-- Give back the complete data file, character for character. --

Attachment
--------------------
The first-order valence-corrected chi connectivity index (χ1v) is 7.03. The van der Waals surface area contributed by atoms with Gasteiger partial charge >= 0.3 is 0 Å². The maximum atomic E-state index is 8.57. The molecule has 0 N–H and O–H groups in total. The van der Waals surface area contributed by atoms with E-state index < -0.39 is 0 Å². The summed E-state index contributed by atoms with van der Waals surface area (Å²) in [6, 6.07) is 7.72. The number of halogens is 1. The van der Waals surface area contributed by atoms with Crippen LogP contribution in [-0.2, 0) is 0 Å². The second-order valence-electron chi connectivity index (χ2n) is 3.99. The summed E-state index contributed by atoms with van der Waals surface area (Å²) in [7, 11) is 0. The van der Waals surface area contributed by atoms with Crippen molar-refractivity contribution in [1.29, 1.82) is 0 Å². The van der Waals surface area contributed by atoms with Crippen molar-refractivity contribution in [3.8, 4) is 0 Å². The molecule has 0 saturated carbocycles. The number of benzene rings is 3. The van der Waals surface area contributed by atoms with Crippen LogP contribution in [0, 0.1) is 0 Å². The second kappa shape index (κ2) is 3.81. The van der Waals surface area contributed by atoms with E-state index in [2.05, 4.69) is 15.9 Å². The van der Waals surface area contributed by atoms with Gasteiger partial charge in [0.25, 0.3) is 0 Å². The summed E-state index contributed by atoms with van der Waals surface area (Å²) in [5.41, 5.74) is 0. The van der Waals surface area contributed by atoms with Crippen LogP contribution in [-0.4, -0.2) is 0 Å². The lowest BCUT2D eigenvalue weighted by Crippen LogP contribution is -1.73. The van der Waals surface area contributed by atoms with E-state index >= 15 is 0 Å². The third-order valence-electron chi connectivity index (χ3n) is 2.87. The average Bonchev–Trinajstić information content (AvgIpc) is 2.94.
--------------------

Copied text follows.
The first-order valence-corrected chi connectivity index (χ1v) is 7.03. The van der Waals surface area contributed by atoms with Gasteiger partial charge >= 0.3 is 0 Å². The maximum atomic E-state index is 8.57. The molecule has 0 N–H and O–H groups in total. The van der Waals surface area contributed by atoms with E-state index < -0.39 is 0 Å². The summed E-state index contributed by atoms with van der Waals surface area (Å²) in [6, 6.07) is 7.72. The number of halogens is 1. The van der Waals surface area contributed by atoms with Crippen LogP contribution in [-0.2, 0) is 0 Å². The second-order valence-electron chi connectivity index (χ2n) is 3.99. The summed E-state index contributed by atoms with van der Waals surface area (Å²) in [7, 11) is 0. The van der Waals surface area contributed by atoms with Crippen molar-refractivity contribution in [1.29, 1.82) is 0 Å². The van der Waals surface area contributed by atoms with Crippen molar-refractivity contribution in [3.8, 4) is 0 Å². The molecule has 0 saturated carbocycles. The number of benzene rings is 3. The van der Waals surface area contributed by atoms with Crippen LogP contribution in [0, 0.1) is 0 Å². The second kappa shape index (κ2) is 3.81. The van der Waals surface area contributed by atoms with E-state index in [2.05, 4.69) is 15.9 Å². The van der Waals surface area contributed by atoms with Gasteiger partial charge in [0.25, 0.3) is 0 Å². The summed E-state index contributed by atoms with van der Waals surface area (Å²) in [5.41, 5.74) is 0. The van der Waals surface area contributed by atoms with Crippen LogP contribution in [-0.4, -0.2) is 0 Å². The lowest BCUT2D eigenvalue weighted by Crippen LogP contribution is -1.73. The van der Waals surface area contributed by atoms with E-state index >= 15 is 0 Å². The third-order valence-electron chi connectivity index (χ3n) is 2.87. The average Bonchev–Trinajstić information content (AvgIpc) is 2.94.